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All Saints Shirley

Rev Yvonne Clarke supporters challenge racism in proposals to dissolve her parish

Rev Yvonne Clarke, the first black woman to become a deacon in the Church of England told a hearing that plans to axe her south London parish feel “personal”.

Posted on 09 September 2021

The priest told the Church Commissioners’ Mission, Pastoral and Church Property committee: “I live the racism every day, trust me I do. You don’t know what it’s like.
“To say ‘that is it, that is the end, there is nothing else for you,’ that feels personal.”

Yvonne is represented by Leigh Day solicitor Frances Swaine in her battle to keep her job and her home in the face of cost-cutting proposals by the Diocese of Southwark to dissolve the parish of All Saints, Spring Park, and divide it between the parishes of St George, Shirley, and St John, Shirley.

They want the Grade-II listed church of All Saints, Spring Park to become a chapel of ease.

Rev Yvonne Clarke and supporters. (Yui Mok/PA Images)
Rev Yvonne Clarke with her supporters pictured before the hearing. (Yui Mok/PA Images)

Yvonne, aged 62, was ordained as a deacon in the Church of England in 1987 and has served All Saints Shirley, in Southwark Diocese, for more than 20 years.

Her hearing at the Emmanuel Centre, in central London, on Tuesday, 7 September 2021 was secured after an intervention by Frances Swaine when the Church Commissioners had planned to decide the church and Yvonne’s future on paper evidence alone.

Frances asked the committee to consider the “optics” of the minister’s position.

She said: “However uncomfortable, it is important to address the question of racism in the Church of England and in particular, the Southwark Diocese. If that racism is felt by those who received it, then it occurred.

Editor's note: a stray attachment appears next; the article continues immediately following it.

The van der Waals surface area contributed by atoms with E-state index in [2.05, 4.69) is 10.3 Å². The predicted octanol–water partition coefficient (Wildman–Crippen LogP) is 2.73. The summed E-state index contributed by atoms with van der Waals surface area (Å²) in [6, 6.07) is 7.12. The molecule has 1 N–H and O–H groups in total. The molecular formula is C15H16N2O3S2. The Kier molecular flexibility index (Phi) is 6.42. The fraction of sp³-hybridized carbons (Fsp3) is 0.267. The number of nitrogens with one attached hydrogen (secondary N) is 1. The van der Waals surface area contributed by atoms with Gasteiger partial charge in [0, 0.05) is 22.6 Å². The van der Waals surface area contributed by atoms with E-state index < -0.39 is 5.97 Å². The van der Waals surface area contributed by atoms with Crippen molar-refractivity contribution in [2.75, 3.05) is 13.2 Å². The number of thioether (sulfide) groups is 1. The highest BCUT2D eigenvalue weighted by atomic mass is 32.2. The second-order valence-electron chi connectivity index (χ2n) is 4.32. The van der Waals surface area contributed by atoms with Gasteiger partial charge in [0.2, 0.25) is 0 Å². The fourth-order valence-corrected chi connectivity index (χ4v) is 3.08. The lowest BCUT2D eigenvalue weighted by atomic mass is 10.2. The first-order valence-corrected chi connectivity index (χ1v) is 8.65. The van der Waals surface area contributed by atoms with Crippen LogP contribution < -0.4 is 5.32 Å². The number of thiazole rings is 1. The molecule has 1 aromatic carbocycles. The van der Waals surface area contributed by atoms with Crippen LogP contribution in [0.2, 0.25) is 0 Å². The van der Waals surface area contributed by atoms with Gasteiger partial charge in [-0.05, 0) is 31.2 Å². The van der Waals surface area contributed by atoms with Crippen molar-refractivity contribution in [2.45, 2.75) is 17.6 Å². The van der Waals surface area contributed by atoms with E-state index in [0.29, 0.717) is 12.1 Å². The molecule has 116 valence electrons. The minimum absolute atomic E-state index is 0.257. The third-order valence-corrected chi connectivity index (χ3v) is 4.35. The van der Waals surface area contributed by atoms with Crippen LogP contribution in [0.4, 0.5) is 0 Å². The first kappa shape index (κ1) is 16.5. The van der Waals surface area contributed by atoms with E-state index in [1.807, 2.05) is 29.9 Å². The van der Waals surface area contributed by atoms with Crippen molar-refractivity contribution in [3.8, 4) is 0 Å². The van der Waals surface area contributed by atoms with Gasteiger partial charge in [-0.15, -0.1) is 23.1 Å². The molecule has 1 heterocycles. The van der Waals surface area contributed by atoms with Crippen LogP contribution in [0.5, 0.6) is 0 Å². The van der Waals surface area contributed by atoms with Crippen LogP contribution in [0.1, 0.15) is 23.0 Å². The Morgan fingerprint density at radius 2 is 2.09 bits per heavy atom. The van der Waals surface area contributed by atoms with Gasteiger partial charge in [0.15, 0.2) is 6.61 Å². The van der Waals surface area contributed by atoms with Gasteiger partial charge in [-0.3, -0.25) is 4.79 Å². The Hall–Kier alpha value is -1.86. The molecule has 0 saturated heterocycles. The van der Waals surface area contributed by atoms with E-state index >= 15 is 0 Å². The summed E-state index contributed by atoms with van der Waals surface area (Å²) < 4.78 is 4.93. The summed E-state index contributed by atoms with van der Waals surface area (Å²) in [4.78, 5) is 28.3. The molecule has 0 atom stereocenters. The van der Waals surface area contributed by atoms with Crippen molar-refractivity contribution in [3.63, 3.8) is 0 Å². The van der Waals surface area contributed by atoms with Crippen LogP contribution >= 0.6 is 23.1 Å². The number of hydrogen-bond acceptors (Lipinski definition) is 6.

“For black worshippers there is special joy in going and worshipping where there is a black minister. If the boundaries were reorganised there would be an inevitable black flight.

“The Reverend Yvonne Clarke was the first black, female deacon in the Church of England, and the only black woman priest in the Diocese for some time.

“Think what the optics of that must look like and, in breaking through a ceiling, what huge attributes she must have had to get her there.”

Yvonne said she had always been “certain” of her calling to the church and vowed to keep helping the community regardless of the hearing’s outcome.

Dave Neita, a lawyer and supporter of Yvonne, said black members of the community felt “loved and valued” in the parish.

“I think it is impossible to come into contact with Reverend Yvonne Clarke without it having an impact on your soul,” he said.

“We have to give due care and attention to what people are feeling…racism might be experienced regardless of if it was intentional or not.

“Yvonne is rare, she is a treasure…she is essentially a pioneering minister…(and) she is too precious to lose.”

Representatives of the Diocese rejected allegations of racism or sexism towards Yvonne.

The outcome of the hearing is due to be given by the Church Commissioners within three weeks.

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